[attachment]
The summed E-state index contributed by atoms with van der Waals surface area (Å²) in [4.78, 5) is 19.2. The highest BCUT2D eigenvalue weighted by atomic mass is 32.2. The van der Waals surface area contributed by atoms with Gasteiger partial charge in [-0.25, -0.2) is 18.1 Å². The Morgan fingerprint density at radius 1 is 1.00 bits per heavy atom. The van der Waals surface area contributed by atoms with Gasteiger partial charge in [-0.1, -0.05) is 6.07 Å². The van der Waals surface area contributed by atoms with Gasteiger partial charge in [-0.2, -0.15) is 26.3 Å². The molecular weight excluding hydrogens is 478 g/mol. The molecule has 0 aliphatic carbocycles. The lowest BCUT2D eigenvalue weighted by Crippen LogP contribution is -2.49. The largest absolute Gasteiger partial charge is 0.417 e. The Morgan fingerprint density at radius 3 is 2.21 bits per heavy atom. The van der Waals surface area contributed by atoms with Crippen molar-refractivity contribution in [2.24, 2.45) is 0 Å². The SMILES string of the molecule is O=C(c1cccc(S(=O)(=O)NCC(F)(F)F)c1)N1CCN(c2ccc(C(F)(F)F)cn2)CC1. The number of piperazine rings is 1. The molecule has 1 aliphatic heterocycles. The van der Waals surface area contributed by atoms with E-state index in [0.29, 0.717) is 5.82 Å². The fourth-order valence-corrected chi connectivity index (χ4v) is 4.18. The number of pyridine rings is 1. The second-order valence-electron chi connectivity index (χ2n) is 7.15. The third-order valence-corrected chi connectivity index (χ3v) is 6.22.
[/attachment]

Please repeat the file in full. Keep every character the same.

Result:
The summed E-state index contributed by atoms with van der Waals surface area (Å²) in [4.78, 5) is 19.2. The highest BCUT2D eigenvalue weighted by atomic mass is 32.2. The van der Waals surface area contributed by atoms with Gasteiger partial charge in [-0.25, -0.2) is 18.1 Å². The Morgan fingerprint density at radius 1 is 1.00 bits per heavy atom. The van der Waals surface area contributed by atoms with Gasteiger partial charge in [-0.1, -0.05) is 6.07 Å². The van der Waals surface area contributed by atoms with Gasteiger partial charge in [-0.2, -0.15) is 26.3 Å². The molecular weight excluding hydrogens is 478 g/mol. The molecule has 0 aliphatic carbocycles. The lowest BCUT2D eigenvalue weighted by Crippen LogP contribution is -2.49. The largest absolute Gasteiger partial charge is 0.417 e. The Morgan fingerprint density at radius 3 is 2.21 bits per heavy atom. The van der Waals surface area contributed by atoms with Crippen molar-refractivity contribution in [2.24, 2.45) is 0 Å². The SMILES string of the molecule is O=C(c1cccc(S(=O)(=O)NCC(F)(F)F)c1)N1CCN(c2ccc(C(F)(F)F)cn2)CC1. The number of piperazine rings is 1. The molecule has 1 aliphatic heterocycles. The van der Waals surface area contributed by atoms with E-state index in [0.29, 0.717) is 5.82 Å². The fourth-order valence-corrected chi connectivity index (χ4v) is 4.18. The number of pyridine rings is 1. The second-order valence-electron chi connectivity index (χ2n) is 7.15. The third-order valence-corrected chi connectivity index (χ3v) is 6.22.